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By James Arnold

Imagination: Funny and Frightening





SIMONE (A-3, PG-13) is a funny satire of Hollywood, with Al Pacino as a frustrated director whose career is plummeting because of pampered, neurotic, uncooperative actors. So, using a new technology bequeathed to him by a dying computer nerd, he creates Simone, a virtual beauty-and-charm composite of many great actresses, who meekly does everything he wants for free. She becomes an overnight superstar.

The scheme is partly Pygmalion, but mostly Frankenstein. Pacino’s Viktor Taransky doesn’t fall in love with Simone. (He’s in love with his ex-wife.) But Simone’s allure sends everything out of control. The public thinks she’s real and the movies are improbable hits.

Viktor hides her nonreality, fending off tabloids, TV, agents, studio bosses and even family. Some wacky bits are at the movie’s comic heart: fake phone calls, contrived press conferences and talk-show appearances. When Viktor has to, he can’t turn off Simone, who takes on a life of her own.

Amazingly, the idea is credibly and imaginatively realized. This film by Gattaca writer-director Andrew Niccol (who also scripted The Truman Show) redeems a dreadful year for movie comedy. Recommended for adults and mature youth, especially smart pop-culture fans.


SIGNS (A-2, PG-13): is another movie phenom by M. Night Shyamalan (The Sixth Sense, Unbreakable). This ambitious, young (31), promising Philly-based writer-director bends toward the supernatural. Now he uses the crop-circle mystery in this thriller about a worldwide alien invasion as experienced by a besieged Bucks County (Pennsylvania) farm family.

Adding depth to the terror is the father, Graham Hess (Mel Gibson). He has recently quit the Episcopal ministry and abandoned his faith because of the cruel death of his wife. He repeatedly reminds people not to call him “Father” anymore. “There’s no one watching out for us,” he says. “We’re all on our own.”

The flick doesn’t quite solve the difficulty of how to attach the faith-lost-and-regained plotline, rooted in the old and quite serious Problem of Evil question, to the how-do-we-repel-the-space-monsters problem, also old but serious only in movies.

In the alien arena, the suspense is high but the action is slim. Graham’s family includes his two young children and brother Merrill (Joaquin Phoenix), a former baseball star. All they know about world events comes from TV and visits by a friendly cop (Cherry Jones). But there are plenty of signs that the unseen but sensed extraterrestrials are hostile and moving in on their farm.

Shyamalan is skilled at low-tech scare stuff, using little more than actors looking past the camera to something unseen, or wind blowing through a dark cornfield, growling dogs or the kids’ spooky stares and whispered fears. He disappoints when fact must finally replace imagination in the climactic confrontation. Still, much is achieved with almost zero onscreen horror or violence.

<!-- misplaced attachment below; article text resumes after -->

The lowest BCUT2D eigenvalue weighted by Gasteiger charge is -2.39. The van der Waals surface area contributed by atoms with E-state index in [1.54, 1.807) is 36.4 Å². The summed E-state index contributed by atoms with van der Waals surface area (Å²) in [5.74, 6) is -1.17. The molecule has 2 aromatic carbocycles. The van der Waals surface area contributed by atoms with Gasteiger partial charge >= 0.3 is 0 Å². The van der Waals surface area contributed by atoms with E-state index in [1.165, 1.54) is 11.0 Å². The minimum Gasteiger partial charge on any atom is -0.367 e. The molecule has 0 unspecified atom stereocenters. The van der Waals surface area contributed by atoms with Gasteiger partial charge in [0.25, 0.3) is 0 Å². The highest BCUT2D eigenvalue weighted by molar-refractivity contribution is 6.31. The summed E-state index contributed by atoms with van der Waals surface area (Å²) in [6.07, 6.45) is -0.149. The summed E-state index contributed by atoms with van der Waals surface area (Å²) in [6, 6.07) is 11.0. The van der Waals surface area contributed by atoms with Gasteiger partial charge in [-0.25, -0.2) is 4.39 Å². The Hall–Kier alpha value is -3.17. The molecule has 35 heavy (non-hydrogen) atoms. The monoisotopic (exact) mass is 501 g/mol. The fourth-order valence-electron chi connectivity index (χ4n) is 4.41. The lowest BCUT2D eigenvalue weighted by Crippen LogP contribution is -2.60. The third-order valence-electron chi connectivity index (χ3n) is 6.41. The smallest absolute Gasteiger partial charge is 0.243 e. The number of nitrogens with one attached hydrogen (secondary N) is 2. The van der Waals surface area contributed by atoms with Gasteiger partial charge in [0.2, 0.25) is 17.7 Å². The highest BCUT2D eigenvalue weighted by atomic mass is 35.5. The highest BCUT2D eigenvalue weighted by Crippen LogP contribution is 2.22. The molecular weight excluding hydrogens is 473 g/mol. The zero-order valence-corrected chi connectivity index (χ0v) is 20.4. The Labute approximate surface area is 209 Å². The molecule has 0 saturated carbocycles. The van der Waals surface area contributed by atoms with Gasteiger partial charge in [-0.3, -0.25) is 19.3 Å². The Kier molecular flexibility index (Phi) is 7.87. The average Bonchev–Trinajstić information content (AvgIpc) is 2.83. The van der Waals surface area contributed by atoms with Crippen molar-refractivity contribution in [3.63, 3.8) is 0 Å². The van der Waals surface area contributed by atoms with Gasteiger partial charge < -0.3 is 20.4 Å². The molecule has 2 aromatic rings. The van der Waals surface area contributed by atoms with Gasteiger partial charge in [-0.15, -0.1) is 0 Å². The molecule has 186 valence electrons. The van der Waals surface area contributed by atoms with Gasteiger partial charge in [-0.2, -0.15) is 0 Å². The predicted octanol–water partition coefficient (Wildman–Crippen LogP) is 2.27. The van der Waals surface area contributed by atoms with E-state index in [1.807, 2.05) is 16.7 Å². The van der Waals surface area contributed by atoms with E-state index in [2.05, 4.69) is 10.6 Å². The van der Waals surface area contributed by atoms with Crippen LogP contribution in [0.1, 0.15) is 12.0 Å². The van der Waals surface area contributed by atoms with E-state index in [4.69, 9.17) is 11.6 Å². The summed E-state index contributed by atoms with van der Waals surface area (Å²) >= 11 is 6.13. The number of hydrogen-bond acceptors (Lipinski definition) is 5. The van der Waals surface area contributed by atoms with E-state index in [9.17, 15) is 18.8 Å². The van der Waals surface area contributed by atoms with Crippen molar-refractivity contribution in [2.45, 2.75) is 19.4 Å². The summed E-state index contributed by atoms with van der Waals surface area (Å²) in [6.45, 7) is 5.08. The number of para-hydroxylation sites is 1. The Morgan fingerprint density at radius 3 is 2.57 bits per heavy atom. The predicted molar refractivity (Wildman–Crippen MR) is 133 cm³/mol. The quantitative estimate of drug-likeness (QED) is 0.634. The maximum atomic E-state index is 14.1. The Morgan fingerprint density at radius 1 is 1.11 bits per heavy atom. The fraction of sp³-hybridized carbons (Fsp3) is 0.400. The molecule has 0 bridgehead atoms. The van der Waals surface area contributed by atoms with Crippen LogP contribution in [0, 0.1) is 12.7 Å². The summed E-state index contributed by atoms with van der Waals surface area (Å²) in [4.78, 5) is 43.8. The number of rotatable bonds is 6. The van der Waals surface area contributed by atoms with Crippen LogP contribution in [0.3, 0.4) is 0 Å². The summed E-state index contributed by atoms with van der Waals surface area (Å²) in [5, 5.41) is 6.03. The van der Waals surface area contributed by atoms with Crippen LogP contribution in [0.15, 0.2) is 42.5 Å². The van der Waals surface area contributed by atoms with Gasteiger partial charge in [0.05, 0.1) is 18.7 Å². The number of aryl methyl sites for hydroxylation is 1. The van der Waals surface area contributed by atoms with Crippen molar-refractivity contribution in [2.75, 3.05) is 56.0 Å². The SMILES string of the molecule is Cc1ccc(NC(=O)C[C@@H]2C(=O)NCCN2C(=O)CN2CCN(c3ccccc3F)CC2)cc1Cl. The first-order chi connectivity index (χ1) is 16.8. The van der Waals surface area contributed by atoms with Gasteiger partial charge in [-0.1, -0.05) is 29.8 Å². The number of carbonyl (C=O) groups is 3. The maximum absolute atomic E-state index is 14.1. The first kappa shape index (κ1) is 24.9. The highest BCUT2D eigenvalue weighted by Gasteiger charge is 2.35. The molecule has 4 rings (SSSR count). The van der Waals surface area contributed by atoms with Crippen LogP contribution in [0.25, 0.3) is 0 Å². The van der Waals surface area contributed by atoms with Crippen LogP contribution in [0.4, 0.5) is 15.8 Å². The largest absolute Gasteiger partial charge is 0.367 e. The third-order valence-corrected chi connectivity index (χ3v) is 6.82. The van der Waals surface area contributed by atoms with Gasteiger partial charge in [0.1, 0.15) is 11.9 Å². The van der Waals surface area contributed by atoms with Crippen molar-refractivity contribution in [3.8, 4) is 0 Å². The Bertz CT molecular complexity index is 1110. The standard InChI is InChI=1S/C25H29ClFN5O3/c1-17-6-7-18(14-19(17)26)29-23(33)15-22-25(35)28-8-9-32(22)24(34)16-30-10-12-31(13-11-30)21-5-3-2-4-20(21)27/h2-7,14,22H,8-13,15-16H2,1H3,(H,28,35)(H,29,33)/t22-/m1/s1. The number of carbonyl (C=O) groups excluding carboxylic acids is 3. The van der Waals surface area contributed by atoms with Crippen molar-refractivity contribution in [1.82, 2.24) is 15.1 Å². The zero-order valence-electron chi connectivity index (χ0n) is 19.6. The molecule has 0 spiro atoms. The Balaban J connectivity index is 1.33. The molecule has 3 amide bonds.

On the religious side, while the ending is positive, it’s not necessarily knock-your-socks-off theology that will work for everyone. What helps Graham’s hope is very good luck and his restored sense that good and bad luck both happen for a reason, that perhaps indeed we are not alone. In any case, Shyamalan remains a movie guy to keep an eye on. O.K. for adults and mature youth.


BLOOD WORK (A-3, R): As actor and director, Clint Eastwood (now 72) has evolved into one of the few American filmmakers whose name on a movie is a guarantee of good or at least solid work. Like Woody Allen, he keeps busy (seven films on varied subjects in the 10 years since Unforgiven), usually novel adaptations cast with strong actors.

His latest effort is in that mold, a Los Angeles police story based on Michael Connelly’s clever 1998 novel, with Clint cast age-appropriately as a retired F.B.I. profiler who’s just had a heart transplant. (He still chases and battles bad guys but holds his chest while he does it.)

The heart belonged to a young Latina mother killed in a robbery. Her sister makes a plea that’s hard to resist: to pay back the life-giving donor by finding the culprit, who turns out to be a wacko game-playing serial killer. The heart donation remains central to all that happens.

This clearly fresh twist on a familiar genre mostly involves just old- fashioned, brainy sleuthing, low-key humor and minimal hi-tech effects. (Clint doesn’t even use a cell phone.) The locales, especially the Long Beach harbor, are well used.

Jeff Daniels offers key support as a chummy marina neighbor, and newcomer Wanda De Jesùs impresses as the anxious client and eventual love interest. Such well-tooled genre movies used to be common, now are rare as low taxes; satisfactory for mature audiences.